Miscellaneous Historical Jesus

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    Bailey, Kenneth E.


    Jesus as a Metaphorical Theologian and the Rabbinic World

    "In summary, Jesus was a master in the use of metaphor, parable and dramatic action. His audiences were often composed of scribes and Pharisees. The reader of the Gospels needs to be aware that when a scholarly audience is specifically mentioned, it can be assumed that a sophisticated scholarly exchange is underway. When this assumption is made, new perceptions of Jesus and his message emerge."
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    Dunn, James D.G.


    Jesus for Today

    "What difference does Jesus of Nazareth make for Christian faith and life? The question directs us to the Jesus who came from Nazareth in Galilee, who preached and healed in the land of Israel during the late twenties or early thirties of the first century, and who was crucified in Jerusalem at the order of the Roman procurator, Pontius Pilate. We can include the firm Christian belief that this Jesus was raised from the dead three days later...[I]t is important...that we give particular attention to the Jesus of Galilee, to the thirty-year focus of his life and the three-year focus of his ministry. For if we cannot speak meaningfully of that Jesus, then whatever else we want to say of the post-Easter Jesus will be that less meaningful. A Christ of faith who does not fit with Jesus of Nazareth is that much less capable of commanding the assent of faith."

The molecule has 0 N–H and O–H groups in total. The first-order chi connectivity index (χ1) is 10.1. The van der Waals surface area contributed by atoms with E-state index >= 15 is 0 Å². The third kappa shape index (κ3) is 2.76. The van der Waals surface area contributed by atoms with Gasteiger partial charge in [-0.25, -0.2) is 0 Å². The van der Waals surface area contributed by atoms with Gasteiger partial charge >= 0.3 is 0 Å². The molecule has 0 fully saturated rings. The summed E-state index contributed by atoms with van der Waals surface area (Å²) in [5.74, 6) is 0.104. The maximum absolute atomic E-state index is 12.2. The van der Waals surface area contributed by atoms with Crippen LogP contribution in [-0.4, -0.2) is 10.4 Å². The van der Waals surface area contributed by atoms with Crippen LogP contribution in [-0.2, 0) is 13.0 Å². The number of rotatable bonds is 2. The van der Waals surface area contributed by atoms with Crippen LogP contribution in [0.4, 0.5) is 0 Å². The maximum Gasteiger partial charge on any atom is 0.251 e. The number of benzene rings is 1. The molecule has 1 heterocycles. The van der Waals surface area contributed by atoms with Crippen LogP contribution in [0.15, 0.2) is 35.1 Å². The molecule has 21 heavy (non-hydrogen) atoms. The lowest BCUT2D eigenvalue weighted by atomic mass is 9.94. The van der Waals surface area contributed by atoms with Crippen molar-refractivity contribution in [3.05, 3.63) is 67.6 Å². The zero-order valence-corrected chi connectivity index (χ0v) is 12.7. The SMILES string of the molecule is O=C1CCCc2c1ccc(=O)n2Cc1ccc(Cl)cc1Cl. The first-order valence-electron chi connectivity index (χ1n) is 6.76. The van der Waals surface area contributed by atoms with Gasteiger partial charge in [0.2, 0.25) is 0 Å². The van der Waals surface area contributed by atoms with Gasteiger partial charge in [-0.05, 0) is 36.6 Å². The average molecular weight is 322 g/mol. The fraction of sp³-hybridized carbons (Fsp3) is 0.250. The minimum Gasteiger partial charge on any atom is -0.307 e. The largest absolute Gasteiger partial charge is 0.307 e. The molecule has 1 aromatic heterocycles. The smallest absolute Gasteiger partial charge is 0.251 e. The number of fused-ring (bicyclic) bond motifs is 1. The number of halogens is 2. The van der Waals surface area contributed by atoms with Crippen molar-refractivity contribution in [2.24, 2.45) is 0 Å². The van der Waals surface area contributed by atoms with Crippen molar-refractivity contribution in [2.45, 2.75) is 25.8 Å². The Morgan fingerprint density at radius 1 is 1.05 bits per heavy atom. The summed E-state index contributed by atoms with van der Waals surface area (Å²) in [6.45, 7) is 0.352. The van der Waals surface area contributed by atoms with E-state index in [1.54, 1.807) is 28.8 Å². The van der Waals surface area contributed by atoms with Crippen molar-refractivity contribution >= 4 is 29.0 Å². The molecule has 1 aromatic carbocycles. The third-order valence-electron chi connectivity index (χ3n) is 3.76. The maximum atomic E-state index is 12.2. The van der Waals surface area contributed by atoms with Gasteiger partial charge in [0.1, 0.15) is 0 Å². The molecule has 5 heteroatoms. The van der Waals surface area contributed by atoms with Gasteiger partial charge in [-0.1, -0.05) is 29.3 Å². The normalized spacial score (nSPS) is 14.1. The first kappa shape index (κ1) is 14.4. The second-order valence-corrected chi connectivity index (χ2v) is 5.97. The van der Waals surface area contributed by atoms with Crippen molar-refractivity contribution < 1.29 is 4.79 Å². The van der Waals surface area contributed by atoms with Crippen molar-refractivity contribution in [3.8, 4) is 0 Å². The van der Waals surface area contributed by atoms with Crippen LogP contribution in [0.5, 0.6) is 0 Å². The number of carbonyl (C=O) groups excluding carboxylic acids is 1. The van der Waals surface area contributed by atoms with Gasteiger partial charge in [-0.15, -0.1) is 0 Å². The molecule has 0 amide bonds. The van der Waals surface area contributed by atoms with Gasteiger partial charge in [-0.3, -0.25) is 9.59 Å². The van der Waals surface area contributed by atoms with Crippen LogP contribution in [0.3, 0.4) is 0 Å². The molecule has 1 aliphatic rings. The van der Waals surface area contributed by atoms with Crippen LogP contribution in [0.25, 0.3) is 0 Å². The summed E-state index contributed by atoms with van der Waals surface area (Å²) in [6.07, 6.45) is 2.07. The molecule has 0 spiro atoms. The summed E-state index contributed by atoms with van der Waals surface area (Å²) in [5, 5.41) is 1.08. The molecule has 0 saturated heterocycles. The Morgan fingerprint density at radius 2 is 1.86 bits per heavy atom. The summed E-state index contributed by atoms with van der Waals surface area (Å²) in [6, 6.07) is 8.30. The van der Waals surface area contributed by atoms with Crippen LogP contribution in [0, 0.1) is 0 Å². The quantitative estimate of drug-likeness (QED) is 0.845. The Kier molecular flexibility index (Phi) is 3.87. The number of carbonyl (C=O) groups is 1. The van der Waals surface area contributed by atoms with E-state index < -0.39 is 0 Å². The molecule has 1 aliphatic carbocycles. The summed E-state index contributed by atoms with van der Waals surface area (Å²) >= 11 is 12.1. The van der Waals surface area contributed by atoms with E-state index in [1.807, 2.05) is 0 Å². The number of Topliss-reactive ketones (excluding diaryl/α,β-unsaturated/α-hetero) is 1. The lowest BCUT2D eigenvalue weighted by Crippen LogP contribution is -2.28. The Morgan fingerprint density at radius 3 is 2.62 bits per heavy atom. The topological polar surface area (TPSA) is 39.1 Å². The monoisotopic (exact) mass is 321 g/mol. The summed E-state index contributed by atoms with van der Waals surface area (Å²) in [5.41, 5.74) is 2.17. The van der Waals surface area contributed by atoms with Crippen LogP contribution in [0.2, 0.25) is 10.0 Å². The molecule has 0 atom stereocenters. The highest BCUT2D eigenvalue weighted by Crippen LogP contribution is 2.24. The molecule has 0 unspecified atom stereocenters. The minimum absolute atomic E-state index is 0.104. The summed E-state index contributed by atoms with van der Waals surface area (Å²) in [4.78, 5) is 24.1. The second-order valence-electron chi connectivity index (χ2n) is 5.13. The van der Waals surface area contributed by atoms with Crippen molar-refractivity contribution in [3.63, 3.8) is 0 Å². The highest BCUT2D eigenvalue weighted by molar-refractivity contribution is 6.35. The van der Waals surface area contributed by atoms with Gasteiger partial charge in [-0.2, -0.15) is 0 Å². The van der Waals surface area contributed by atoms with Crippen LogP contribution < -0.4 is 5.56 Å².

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    Liefeld, Walter L.


    The Hellenistic "Divine Man" and the Figure of Jesus in the Gospels

    "Students of the history of religion have long been aware of the similarity between certain aspects of the figure of Christ in the Gospel narratives and Hellenistic portrayals of apotheosized figures. These include extraordinarily gifted men, perhaps miracle workers, healers, or wise men, who are grouped under the general designation of theios aner, or 'divine man.' Attention has increasingly centered in the past several years on the theios aner as a type with which, it is alleged, Jesus was identified in some of the early sources of the Gospels. It is our purpose here to survey briefly some of the recent contributions to our knowledge of this figure, and then to suggest approaches to some of the issues raised with respect to the Gospels."
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    Mare, W. Harold


    Teacher and Rabbi in the New Testament Period

    "Joseph Klausner observed that Graetz holds the view that the name rabbi used in the Gospels is an anachronism, the reason for this conclusion being given, as Goodenough observes, 'because it does not follow later rabbinic usage,' the anachronism lying 'in taking the later rabbinic usage as valid in the early period since for this period we have only the New Testament to certify. 'Of course we do not accept as necessarily valid such a conclusion even if the New Testament were to present the only known evidence, on the grounds that other evidence might be forthcoming. As a matter of fact, we believe there is other evidence from contemporary literature and archaeology to verify the accuracy of the New Testament picture of a Rabbi-teacher-pupil complex in the early part of the first century A. D."